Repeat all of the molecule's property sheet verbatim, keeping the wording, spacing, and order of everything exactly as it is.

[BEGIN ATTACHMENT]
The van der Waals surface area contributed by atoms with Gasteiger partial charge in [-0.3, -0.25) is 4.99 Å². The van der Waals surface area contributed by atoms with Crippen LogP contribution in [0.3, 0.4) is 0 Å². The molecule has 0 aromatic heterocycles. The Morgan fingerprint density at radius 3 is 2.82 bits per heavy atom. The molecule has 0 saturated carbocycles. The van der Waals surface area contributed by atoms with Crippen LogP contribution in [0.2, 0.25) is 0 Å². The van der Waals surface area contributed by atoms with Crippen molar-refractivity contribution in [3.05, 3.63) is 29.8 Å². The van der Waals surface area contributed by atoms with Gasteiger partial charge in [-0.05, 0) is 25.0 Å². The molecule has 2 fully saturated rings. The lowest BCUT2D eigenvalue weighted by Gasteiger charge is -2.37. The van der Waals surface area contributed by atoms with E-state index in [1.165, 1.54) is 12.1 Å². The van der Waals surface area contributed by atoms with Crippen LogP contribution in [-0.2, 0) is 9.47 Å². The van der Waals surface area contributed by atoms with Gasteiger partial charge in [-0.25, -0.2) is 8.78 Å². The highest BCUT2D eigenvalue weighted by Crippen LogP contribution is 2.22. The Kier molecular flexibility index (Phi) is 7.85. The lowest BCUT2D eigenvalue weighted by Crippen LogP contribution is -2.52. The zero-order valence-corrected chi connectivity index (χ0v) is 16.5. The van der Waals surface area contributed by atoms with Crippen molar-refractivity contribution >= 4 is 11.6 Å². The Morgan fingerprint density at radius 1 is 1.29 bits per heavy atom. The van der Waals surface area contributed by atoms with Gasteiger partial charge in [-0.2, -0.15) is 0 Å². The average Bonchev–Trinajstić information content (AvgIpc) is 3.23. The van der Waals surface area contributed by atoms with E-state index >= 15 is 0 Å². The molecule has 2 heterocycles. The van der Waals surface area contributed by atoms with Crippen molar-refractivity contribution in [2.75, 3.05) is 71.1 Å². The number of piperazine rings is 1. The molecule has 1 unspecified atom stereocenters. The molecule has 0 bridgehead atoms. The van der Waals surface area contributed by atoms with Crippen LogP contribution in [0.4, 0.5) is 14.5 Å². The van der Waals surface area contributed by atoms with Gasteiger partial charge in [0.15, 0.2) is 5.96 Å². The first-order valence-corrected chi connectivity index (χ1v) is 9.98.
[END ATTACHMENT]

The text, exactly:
The van der Waals surface area contributed by atoms with Gasteiger partial charge in [-0.3, -0.25) is 4.99 Å². The van der Waals surface area contributed by atoms with Crippen LogP contribution in [0.3, 0.4) is 0 Å². The molecule has 0 aromatic heterocycles. The Morgan fingerprint density at radius 3 is 2.82 bits per heavy atom. The molecule has 0 saturated carbocycles. The van der Waals surface area contributed by atoms with Crippen LogP contribution in [0.2, 0.25) is 0 Å². The van der Waals surface area contributed by atoms with Crippen molar-refractivity contribution in [3.05, 3.63) is 29.8 Å². The van der Waals surface area contributed by atoms with Gasteiger partial charge in [-0.05, 0) is 25.0 Å². The molecule has 2 fully saturated rings. The lowest BCUT2D eigenvalue weighted by Gasteiger charge is -2.37. The van der Waals surface area contributed by atoms with E-state index in [1.165, 1.54) is 12.1 Å². The van der Waals surface area contributed by atoms with Crippen LogP contribution in [-0.2, 0) is 9.47 Å². The van der Waals surface area contributed by atoms with Gasteiger partial charge in [-0.25, -0.2) is 8.78 Å². The highest BCUT2D eigenvalue weighted by Crippen LogP contribution is 2.22. The Kier molecular flexibility index (Phi) is 7.85. The lowest BCUT2D eigenvalue weighted by Crippen LogP contribution is -2.52. The zero-order valence-corrected chi connectivity index (χ0v) is 16.5. The van der Waals surface area contributed by atoms with Crippen molar-refractivity contribution >= 4 is 11.6 Å². The Morgan fingerprint density at radius 1 is 1.29 bits per heavy atom. The van der Waals surface area contributed by atoms with Gasteiger partial charge in [-0.2, -0.15) is 0 Å². The average Bonchev–Trinajstić information content (AvgIpc) is 3.23. The van der Waals surface area contributed by atoms with E-state index >= 15 is 0 Å². The molecule has 2 heterocycles. The van der Waals surface area contributed by atoms with Crippen molar-refractivity contribution in [2.75, 3.05) is 71.1 Å². The number of piperazine rings is 1. The molecule has 1 unspecified atom stereocenters. The molecule has 0 bridgehead atoms. The van der Waals surface area contributed by atoms with Crippen LogP contribution in [0.4, 0.5) is 14.5 Å². The van der Waals surface area contributed by atoms with Gasteiger partial charge in [0.15, 0.2) is 5.96 Å². The first-order valence-corrected chi connectivity index (χ1v) is 9.98.